Sun Salutation Series – Introduction

Artwork by Abby Bunnell

If you’ve ever been to a yoga class, you have done at least one posture in a sequence of movements called a sun salutation. Chances are you’ve done all of the postures in the sequence and have probably done one or more variations of the sequence as part of your practice.

A basic sun salutation (variation A) consists of eight postures practiced in sequence. From standing or mountain pose, the arms are raised over head into an upward stretch called upward salute, the body then dives into a standing forward fold, then the head raises for a flat-backed stance, before placing the hands on the mat and jumping or stepping the feet back into a plank. From the plank, the body is lowered in a push-up like motion into a pose called chaturanga dandasana or four-limbed staff pose. From there, the pelvis shifts forward as the entire upper body and hips lifts off the mat in upward-facing dog pose, which then transitions to downward facing dog pose by lifting from the hips. From downward dog, the feet float back to the front of the mat before the body returns to its original standing posture. Here’s a video.

All of my yoga classes involve a lot of sun salutations of various types with many variations. The sun salutation is a great way to warm up the body, stretch and strengthen muscles, establish your breathing rhythm and generally get into the flow of the practice. Having said that, it’s taken me a long time to understand what exactly the goal of each posture in the sequence is. Now that I’m more aware of what my body ought to be doing, I find the sun salutation sequence to be a lot more difficult than I had previously thought, but when I fully exert myself through the series, I really do feel that I get the most  out of it.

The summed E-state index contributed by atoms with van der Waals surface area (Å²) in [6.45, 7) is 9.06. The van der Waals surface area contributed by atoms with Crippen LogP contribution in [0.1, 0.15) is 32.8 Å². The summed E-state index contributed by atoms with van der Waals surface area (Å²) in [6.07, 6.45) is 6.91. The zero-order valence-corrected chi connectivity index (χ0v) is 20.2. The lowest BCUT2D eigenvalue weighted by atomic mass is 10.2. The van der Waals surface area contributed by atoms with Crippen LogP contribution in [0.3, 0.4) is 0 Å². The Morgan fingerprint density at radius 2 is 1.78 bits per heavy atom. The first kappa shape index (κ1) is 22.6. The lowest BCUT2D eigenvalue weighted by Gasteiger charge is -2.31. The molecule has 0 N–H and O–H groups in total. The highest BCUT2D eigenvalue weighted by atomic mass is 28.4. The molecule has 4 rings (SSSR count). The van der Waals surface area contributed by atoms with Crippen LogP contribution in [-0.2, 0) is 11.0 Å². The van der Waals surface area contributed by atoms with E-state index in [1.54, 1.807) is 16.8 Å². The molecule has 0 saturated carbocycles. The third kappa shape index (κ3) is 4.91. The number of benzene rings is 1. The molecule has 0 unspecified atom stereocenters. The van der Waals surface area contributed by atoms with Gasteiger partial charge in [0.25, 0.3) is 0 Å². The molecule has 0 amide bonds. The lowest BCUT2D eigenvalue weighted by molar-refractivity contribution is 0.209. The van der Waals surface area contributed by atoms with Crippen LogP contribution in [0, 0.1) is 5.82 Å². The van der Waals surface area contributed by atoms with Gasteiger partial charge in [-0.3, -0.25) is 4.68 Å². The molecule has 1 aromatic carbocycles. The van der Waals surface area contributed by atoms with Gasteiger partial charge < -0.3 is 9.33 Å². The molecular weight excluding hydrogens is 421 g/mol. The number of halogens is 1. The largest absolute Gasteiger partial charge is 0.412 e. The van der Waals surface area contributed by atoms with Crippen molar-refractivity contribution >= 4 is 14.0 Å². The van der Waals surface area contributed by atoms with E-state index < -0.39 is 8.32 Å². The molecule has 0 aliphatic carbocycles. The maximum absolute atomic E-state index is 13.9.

The next few posts will include a breakdown of what is involved in each of the postures mentioned above that make up the Sun Salutation. I hope you will join me through this series as I write about what I have learned to be the best way to get the most out of each pose, and the sequence as a whole.

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